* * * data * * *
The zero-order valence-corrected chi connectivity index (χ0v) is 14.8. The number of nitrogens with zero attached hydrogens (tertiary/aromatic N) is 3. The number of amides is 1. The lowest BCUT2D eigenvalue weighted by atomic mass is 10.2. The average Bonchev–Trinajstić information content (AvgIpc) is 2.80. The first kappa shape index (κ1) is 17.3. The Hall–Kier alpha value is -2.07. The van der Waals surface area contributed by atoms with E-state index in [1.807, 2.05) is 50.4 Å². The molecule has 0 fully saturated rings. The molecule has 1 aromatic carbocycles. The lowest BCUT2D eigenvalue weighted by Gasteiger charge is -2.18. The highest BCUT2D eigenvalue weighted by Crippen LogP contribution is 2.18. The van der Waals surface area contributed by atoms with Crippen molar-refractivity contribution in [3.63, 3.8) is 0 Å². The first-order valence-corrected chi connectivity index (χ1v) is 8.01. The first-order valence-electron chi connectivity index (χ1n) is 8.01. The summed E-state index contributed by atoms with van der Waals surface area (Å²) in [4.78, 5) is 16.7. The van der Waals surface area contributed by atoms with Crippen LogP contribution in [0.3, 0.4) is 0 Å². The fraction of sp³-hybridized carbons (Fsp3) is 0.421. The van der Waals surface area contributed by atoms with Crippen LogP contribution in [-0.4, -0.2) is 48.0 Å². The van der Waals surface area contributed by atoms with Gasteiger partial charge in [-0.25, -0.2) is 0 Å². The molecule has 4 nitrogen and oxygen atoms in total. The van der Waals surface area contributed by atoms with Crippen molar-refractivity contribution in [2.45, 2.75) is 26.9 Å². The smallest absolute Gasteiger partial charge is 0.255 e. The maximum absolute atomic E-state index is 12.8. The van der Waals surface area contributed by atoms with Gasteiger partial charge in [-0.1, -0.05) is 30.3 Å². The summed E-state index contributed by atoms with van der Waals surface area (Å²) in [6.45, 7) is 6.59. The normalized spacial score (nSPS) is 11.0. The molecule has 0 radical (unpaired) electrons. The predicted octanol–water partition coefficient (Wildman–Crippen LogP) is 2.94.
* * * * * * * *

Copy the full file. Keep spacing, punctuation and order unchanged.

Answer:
The zero-order valence-corrected chi connectivity index (χ0v) is 14.8. The number of nitrogens with zero attached hydrogens (tertiary/aromatic N) is 3. The number of amides is 1. The lowest BCUT2D eigenvalue weighted by atomic mass is 10.2. The average Bonchev–Trinajstić information content (AvgIpc) is 2.80. The first kappa shape index (κ1) is 17.3. The Hall–Kier alpha value is -2.07. The van der Waals surface area contributed by atoms with E-state index in [1.807, 2.05) is 50.4 Å². The molecule has 0 fully saturated rings. The molecule has 1 aromatic carbocycles. The lowest BCUT2D eigenvalue weighted by Gasteiger charge is -2.18. The highest BCUT2D eigenvalue weighted by Crippen LogP contribution is 2.18. The van der Waals surface area contributed by atoms with Crippen molar-refractivity contribution in [3.63, 3.8) is 0 Å². The first-order valence-corrected chi connectivity index (χ1v) is 8.01. The first-order valence-electron chi connectivity index (χ1n) is 8.01. The summed E-state index contributed by atoms with van der Waals surface area (Å²) in [4.78, 5) is 16.7. The van der Waals surface area contributed by atoms with Crippen LogP contribution in [0.3, 0.4) is 0 Å². The fraction of sp³-hybridized carbons (Fsp3) is 0.421. The van der Waals surface area contributed by atoms with Crippen LogP contribution in [-0.4, -0.2) is 48.0 Å². The van der Waals surface area contributed by atoms with Gasteiger partial charge in [-0.25, -0.2) is 0 Å². The molecule has 4 nitrogen and oxygen atoms in total. The van der Waals surface area contributed by atoms with Crippen molar-refractivity contribution in [2.45, 2.75) is 26.9 Å². The smallest absolute Gasteiger partial charge is 0.255 e. The maximum absolute atomic E-state index is 12.8. The van der Waals surface area contributed by atoms with Gasteiger partial charge in [-0.1, -0.05) is 30.3 Å². The summed E-state index contributed by atoms with van der Waals surface area (Å²) in [6.45, 7) is 6.59. The normalized spacial score (nSPS) is 11.0. The molecule has 0 radical (unpaired) electrons. The predicted octanol–water partition coefficient (Wildman–Crippen LogP) is 2.94.